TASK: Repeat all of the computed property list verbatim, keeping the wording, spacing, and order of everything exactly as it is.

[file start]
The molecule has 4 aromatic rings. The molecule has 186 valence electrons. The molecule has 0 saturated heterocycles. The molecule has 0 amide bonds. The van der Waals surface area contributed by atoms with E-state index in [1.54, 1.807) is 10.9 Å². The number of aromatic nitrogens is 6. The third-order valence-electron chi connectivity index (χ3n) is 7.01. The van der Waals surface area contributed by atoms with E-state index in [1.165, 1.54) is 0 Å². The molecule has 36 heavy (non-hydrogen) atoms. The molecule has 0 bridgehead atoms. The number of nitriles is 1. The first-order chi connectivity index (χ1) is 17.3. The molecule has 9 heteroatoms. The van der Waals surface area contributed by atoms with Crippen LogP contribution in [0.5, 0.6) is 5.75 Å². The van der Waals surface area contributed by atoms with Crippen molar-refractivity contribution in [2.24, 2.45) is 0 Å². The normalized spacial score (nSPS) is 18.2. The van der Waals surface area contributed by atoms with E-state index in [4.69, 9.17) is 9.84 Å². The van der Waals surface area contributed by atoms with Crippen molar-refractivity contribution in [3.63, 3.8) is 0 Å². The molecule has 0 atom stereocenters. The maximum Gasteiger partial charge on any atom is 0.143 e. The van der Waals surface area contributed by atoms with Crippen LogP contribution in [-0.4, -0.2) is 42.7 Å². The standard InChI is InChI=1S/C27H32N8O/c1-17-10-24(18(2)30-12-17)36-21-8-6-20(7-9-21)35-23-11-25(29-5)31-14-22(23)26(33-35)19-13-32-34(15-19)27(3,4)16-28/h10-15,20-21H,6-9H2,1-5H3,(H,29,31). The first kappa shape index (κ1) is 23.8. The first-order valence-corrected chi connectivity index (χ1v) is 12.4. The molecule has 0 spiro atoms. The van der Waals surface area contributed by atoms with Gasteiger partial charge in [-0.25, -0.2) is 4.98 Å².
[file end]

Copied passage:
The molecule has 4 aromatic rings. The molecule has 186 valence electrons. The molecule has 0 saturated heterocycles. The molecule has 0 amide bonds. The van der Waals surface area contributed by atoms with E-state index in [1.54, 1.807) is 10.9 Å². The number of aromatic nitrogens is 6. The third-order valence-electron chi connectivity index (χ3n) is 7.01. The van der Waals surface area contributed by atoms with E-state index in [1.165, 1.54) is 0 Å². The molecule has 36 heavy (non-hydrogen) atoms. The molecule has 0 bridgehead atoms. The number of nitriles is 1. The first-order chi connectivity index (χ1) is 17.3. The molecule has 9 heteroatoms. The van der Waals surface area contributed by atoms with Crippen LogP contribution in [0.5, 0.6) is 5.75 Å². The van der Waals surface area contributed by atoms with Crippen molar-refractivity contribution in [2.24, 2.45) is 0 Å². The normalized spacial score (nSPS) is 18.2. The van der Waals surface area contributed by atoms with E-state index in [4.69, 9.17) is 9.84 Å². The van der Waals surface area contributed by atoms with Crippen molar-refractivity contribution in [3.63, 3.8) is 0 Å². The molecule has 0 atom stereocenters. The maximum Gasteiger partial charge on any atom is 0.143 e. The van der Waals surface area contributed by atoms with Crippen LogP contribution in [-0.4, -0.2) is 42.7 Å². The standard InChI is InChI=1S/C27H32N8O/c1-17-10-24(18(2)30-12-17)36-21-8-6-20(7-9-21)35-23-11-25(29-5)31-14-22(23)26(33-35)19-13-32-34(15-19)27(3,4)16-28/h10-15,20-21H,6-9H2,1-5H3,(H,29,31). The first kappa shape index (κ1) is 23.8. The first-order valence-corrected chi connectivity index (χ1v) is 12.4. The molecule has 0 spiro atoms. The van der Waals surface area contributed by atoms with Gasteiger partial charge in [-0.25, -0.2) is 4.98 Å².